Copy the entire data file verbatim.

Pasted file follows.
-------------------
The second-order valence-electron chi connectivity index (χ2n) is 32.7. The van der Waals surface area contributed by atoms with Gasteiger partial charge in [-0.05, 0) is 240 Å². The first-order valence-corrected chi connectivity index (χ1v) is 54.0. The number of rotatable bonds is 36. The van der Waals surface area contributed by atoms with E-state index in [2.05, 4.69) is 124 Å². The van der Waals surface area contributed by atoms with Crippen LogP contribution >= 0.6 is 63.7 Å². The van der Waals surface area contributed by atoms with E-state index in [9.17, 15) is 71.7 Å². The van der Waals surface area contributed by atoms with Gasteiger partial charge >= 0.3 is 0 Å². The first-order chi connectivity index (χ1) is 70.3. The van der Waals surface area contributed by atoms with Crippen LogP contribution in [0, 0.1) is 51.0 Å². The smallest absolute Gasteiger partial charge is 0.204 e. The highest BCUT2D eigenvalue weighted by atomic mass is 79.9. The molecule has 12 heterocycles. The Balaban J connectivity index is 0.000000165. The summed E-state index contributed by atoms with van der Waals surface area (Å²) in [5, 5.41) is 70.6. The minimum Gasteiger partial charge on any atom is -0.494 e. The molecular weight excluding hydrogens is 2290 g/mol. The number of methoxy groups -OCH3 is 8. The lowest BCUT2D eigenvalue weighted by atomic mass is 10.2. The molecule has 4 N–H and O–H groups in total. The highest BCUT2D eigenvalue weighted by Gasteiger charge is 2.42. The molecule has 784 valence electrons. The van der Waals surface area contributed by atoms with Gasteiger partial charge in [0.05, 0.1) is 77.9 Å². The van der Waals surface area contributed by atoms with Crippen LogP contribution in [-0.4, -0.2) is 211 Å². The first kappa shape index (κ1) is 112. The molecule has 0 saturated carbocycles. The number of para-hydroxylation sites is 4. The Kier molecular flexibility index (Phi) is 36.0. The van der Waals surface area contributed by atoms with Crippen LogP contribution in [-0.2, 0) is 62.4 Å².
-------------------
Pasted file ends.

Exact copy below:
The second-order valence-electron chi connectivity index (χ2n) is 32.7. The van der Waals surface area contributed by atoms with Gasteiger partial charge in [-0.05, 0) is 240 Å². The first-order valence-corrected chi connectivity index (χ1v) is 54.0. The number of rotatable bonds is 36. The van der Waals surface area contributed by atoms with E-state index in [2.05, 4.69) is 124 Å². The van der Waals surface area contributed by atoms with Crippen LogP contribution >= 0.6 is 63.7 Å². The van der Waals surface area contributed by atoms with E-state index in [9.17, 15) is 71.7 Å². The van der Waals surface area contributed by atoms with Gasteiger partial charge >= 0.3 is 0 Å². The first-order chi connectivity index (χ1) is 70.3. The van der Waals surface area contributed by atoms with Crippen LogP contribution in [0, 0.1) is 51.0 Å². The smallest absolute Gasteiger partial charge is 0.204 e. The highest BCUT2D eigenvalue weighted by atomic mass is 79.9. The molecule has 12 heterocycles. The Balaban J connectivity index is 0.000000165. The summed E-state index contributed by atoms with van der Waals surface area (Å²) in [5, 5.41) is 70.6. The minimum Gasteiger partial charge on any atom is -0.494 e. The molecular weight excluding hydrogens is 2290 g/mol. The number of methoxy groups -OCH3 is 8. The lowest BCUT2D eigenvalue weighted by atomic mass is 10.2. The molecule has 4 N–H and O–H groups in total. The highest BCUT2D eigenvalue weighted by Gasteiger charge is 2.42. The molecule has 784 valence electrons. The van der Waals surface area contributed by atoms with Gasteiger partial charge in [0.05, 0.1) is 77.9 Å². The van der Waals surface area contributed by atoms with Crippen LogP contribution in [-0.4, -0.2) is 211 Å². The first kappa shape index (κ1) is 112. The molecule has 0 saturated carbocycles. The number of para-hydroxylation sites is 4. The Kier molecular flexibility index (Phi) is 36.0. The van der Waals surface area contributed by atoms with Crippen LogP contribution in [-0.2, 0) is 62.4 Å².